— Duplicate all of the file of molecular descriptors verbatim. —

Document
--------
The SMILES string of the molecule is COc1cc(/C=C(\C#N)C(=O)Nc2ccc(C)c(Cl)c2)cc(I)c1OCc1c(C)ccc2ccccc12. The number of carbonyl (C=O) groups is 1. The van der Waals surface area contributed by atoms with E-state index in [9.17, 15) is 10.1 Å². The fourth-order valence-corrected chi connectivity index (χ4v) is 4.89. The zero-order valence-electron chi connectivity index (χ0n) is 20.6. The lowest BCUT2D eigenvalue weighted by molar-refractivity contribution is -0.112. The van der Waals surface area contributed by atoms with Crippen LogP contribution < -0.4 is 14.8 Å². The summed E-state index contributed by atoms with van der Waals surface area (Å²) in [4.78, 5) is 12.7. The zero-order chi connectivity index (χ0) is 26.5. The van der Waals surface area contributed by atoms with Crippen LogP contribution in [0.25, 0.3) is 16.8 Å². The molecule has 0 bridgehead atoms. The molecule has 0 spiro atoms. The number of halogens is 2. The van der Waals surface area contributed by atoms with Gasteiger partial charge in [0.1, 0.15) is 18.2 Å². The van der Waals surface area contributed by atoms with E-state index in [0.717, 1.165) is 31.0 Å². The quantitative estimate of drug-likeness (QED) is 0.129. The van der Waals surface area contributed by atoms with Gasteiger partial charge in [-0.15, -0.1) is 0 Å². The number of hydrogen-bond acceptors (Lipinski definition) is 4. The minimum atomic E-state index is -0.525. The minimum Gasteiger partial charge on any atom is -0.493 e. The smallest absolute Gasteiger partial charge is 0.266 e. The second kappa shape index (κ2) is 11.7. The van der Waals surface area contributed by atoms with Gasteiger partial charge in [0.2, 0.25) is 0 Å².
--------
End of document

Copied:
The SMILES string of the molecule is COc1cc(/C=C(\C#N)C(=O)Nc2ccc(C)c(Cl)c2)cc(I)c1OCc1c(C)ccc2ccccc12. The number of carbonyl (C=O) groups is 1. The van der Waals surface area contributed by atoms with E-state index in [9.17, 15) is 10.1 Å². The fourth-order valence-corrected chi connectivity index (χ4v) is 4.89. The zero-order valence-electron chi connectivity index (χ0n) is 20.6. The lowest BCUT2D eigenvalue weighted by molar-refractivity contribution is -0.112. The van der Waals surface area contributed by atoms with Crippen LogP contribution < -0.4 is 14.8 Å². The summed E-state index contributed by atoms with van der Waals surface area (Å²) in [4.78, 5) is 12.7. The zero-order chi connectivity index (χ0) is 26.5. The van der Waals surface area contributed by atoms with Crippen LogP contribution in [0.25, 0.3) is 16.8 Å². The molecule has 0 bridgehead atoms. The molecule has 0 spiro atoms. The number of halogens is 2. The van der Waals surface area contributed by atoms with Gasteiger partial charge in [0.1, 0.15) is 18.2 Å². The van der Waals surface area contributed by atoms with E-state index in [0.717, 1.165) is 31.0 Å². The quantitative estimate of drug-likeness (QED) is 0.129. The van der Waals surface area contributed by atoms with Gasteiger partial charge in [-0.15, -0.1) is 0 Å². The number of hydrogen-bond acceptors (Lipinski definition) is 4. The minimum atomic E-state index is -0.525. The minimum Gasteiger partial charge on any atom is -0.493 e. The smallest absolute Gasteiger partial charge is 0.266 e. The second kappa shape index (κ2) is 11.7. The van der Waals surface area contributed by atoms with Gasteiger partial charge in [0.2, 0.25) is 0 Å².